Lance Corporal Thomas William Petrie

 

Thomas  was a Freemason, member of Lodge Temperance 2557 and one of our forgotten war heroes. He is not listed in the Lodge Temperance WW1 Roll of Honour although the Lodge registers clearly show he was on war service.

At the Lodge Temperance 2557 meeting held at the Assembly Rooms on the 17th March 1913, Thomas was proposed by his father Bro. Hugh Petrie and seconded by Bro. Nathan Bergman as a fit and proper person to be made a Freemason. He was a 21 year old Tailor’s cutter living at 116, Sydney Grove, Newcastle Upon Tyne. At the meeting of Monday 21st April 1913 a successful ballot was held. He was initiated into the Mysteries and Privileges of Ancient Freemasonry on the 19th May  and was passed to the second or Fellowcraft degree 16th June. He was raised to the Sublime degree of a Master Mason on Monday 21st July 1913 and signed his Grand Lodge Certificate in open Lodge at the meeting of 18th August. The Lodge minutes record that Thomas was a “Lewis”, a word used in Freemasonry to describe the son of a Mason.

Thomas was the son of Hugh Petrie, a self employed wholesale clothier, born in Newcastle Upon Tyne and Mary Jane Batie, an upholsterer, from North Shields, Northumberland. They married in Newcastle in 1891 and had four children including:

  • Thomas William (b 1891)
  • Robert (b 1895)
  • Gladys Hughina M. (b 1901)

In the 1911 census taken on the night of  April 2nd, Thomas was living with his parents Hugh and Mary Jane and siblings Robert and Gladys at 116, Sydney Grove, Newcastle Upon Tyne.  Hugh is shown as a clothier, Thomas a tailor and Robert an assistant clothier, definitley a family business.

The surviving part of Thomas’ service record relates almost entirely to his injury and subsequent medical reports. It is most likely that his full record is among the 60% of the soldiers’ Service Records irretrievably damaged or lost completely as a result of enemy bombing in 1940. However, with what remains of his service record along with his Service Medal Roll, Medal Roll Index Card and Silver War Badge records we can build up an overview of his service.

Thomas enlisted with the 15th Infantry Labour Company, Lincolnshire Regiment  and was assigned regimental no 399436 on August 12th 1915. The 15th was later redesignated as the 54th Infantry Labour Company. Thomas was then transferred to the 14th Battalion Hampshire Regiment, promoted to Lance Corporal and given Service number 205548.

On the 25th March 1918, while serving overseas,  he suffered a gun shot wound to his right shoulder and was returned to England 10 days later for treatment at the Norfolk War Hospital, formerly the Norfolk County Asylum at Thorpe. He was there nearly a month before being moved to the Prince Edward Home in the coastal resort of Hunstanton, Norfolk where he spent nearly 3 months convalescing.

He was returned to service for two months in November 1918 with the 11 Command Depot, Sutton Coldfield then to the dispersal station, Ripon where he was discharched from the army on February 18th 1919.

He was awarded the British War and Victory Medals and the Silver War Badge. The Silver War Badge was issued to service personnel who had been honourably discharged due to wounds or sickness. The badge, sometimes known as the Discharge Badge, Wound Badge or Services Rendered Badge, was a sterling silver lapel badge to be worn in civilian clothes. It had been the practice of some women to present white feathers to apparently able-bodied young men who were not wearing the King’s uniform.  The records show that Thomas was no longer physically fit for war service and was surplus to military requirements (having suffered impairment since entry into the service).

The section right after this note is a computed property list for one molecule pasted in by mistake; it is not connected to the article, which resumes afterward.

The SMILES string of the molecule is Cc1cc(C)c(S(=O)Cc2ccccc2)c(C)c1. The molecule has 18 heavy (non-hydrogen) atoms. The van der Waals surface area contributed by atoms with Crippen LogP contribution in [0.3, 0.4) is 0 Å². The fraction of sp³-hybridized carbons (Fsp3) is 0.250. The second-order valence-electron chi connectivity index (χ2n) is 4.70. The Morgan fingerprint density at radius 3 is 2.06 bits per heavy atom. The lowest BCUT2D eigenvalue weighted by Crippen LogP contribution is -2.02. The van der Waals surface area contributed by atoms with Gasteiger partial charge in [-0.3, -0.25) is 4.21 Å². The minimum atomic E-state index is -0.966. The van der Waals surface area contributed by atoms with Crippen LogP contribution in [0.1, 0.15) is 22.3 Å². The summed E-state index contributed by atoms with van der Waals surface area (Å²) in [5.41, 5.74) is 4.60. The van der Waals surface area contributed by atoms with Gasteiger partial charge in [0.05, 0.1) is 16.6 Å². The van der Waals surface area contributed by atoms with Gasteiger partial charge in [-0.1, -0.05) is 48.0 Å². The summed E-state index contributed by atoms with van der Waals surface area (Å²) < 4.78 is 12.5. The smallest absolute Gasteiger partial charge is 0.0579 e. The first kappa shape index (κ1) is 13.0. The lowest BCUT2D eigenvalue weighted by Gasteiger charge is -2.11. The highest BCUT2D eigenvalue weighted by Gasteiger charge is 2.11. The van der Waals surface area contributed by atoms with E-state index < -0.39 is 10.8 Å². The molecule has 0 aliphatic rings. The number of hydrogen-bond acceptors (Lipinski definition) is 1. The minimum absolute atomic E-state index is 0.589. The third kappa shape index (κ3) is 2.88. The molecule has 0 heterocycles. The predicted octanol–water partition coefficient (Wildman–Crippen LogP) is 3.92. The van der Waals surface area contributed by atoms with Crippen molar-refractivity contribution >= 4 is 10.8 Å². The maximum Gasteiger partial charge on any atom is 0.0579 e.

Thomas continued to undergo medical examination after his discharge from the Army. He was examined on several occaisions when his wound was described as a “dumbbell shaped scar 3 ½  inch long over front of right shoulder. Scar is healed. Adherent to muscle. There is evidence of injury to head of humorous – loss of muscle tissue. Movement raising arm above head limited. Complains of weakness lifting anything above head.” He continued to complain of weakness and pain of the right arm, especially in bad weather.

Lodge Temperance registers show he resigned on November 15th 1920 as he was one of 24 from Lodge Temperance among the 26 founding members of Fortitude Lodge No 4017 consecrated on 13th January 1920 at the Masonic Hall, Edwin Street, Shields Road, Newcastle Upon Tyne. He took the chair of King Solomon in 1928.

The records indicate that Thomas married Elsie Narcissa Mary Worboy in Bodmin, Cornwall in 1926 and in 1927 had a son, Hugh D., born in Newcastle Upon Tyne. Thomas died in Plimstock, Devonshire on 13th March 1951 leaving £293 to his wife Elsie. Elsie died in June 1971.

Thomas’ father, Hugh Petrie,  was initiated into the Mysteries and Privileges of Ancient Freemasonry at the Lodge Temperance 2557 meeting on December 18th 1905, passed to the second or Fellowcraft Degree on January 15th 1906 and raised to the sublime degree of a Master Mason on June 18th 1906.

Hugh’s death on October 9th 1916 is recorded in the Newcastle Journal of October 12th 1916:

“The Late Mr. Hugh Petrie – the funeral took place yesterday at St Andrew’s cemetery, Newcastle, of the late Mr. Hugh Petrie of Simonburn Avenue, Fenham, woollen merchant of this City. A large number of the deceased gentleman’s relatives and friends were present,  including members of the Westgate Baptist Brotherhood, of which he was president. Mr Petrie leaves a widow, two sons and a daughter to mourn his loss.”

The obituary goes on to list the principle mourners including Hugh’s two sons, Thomas William and Robert Petrie, representatives of Lodge Temperance (2557) of Freemasons and other Freemasons present.

 

Page updated 3 April 2015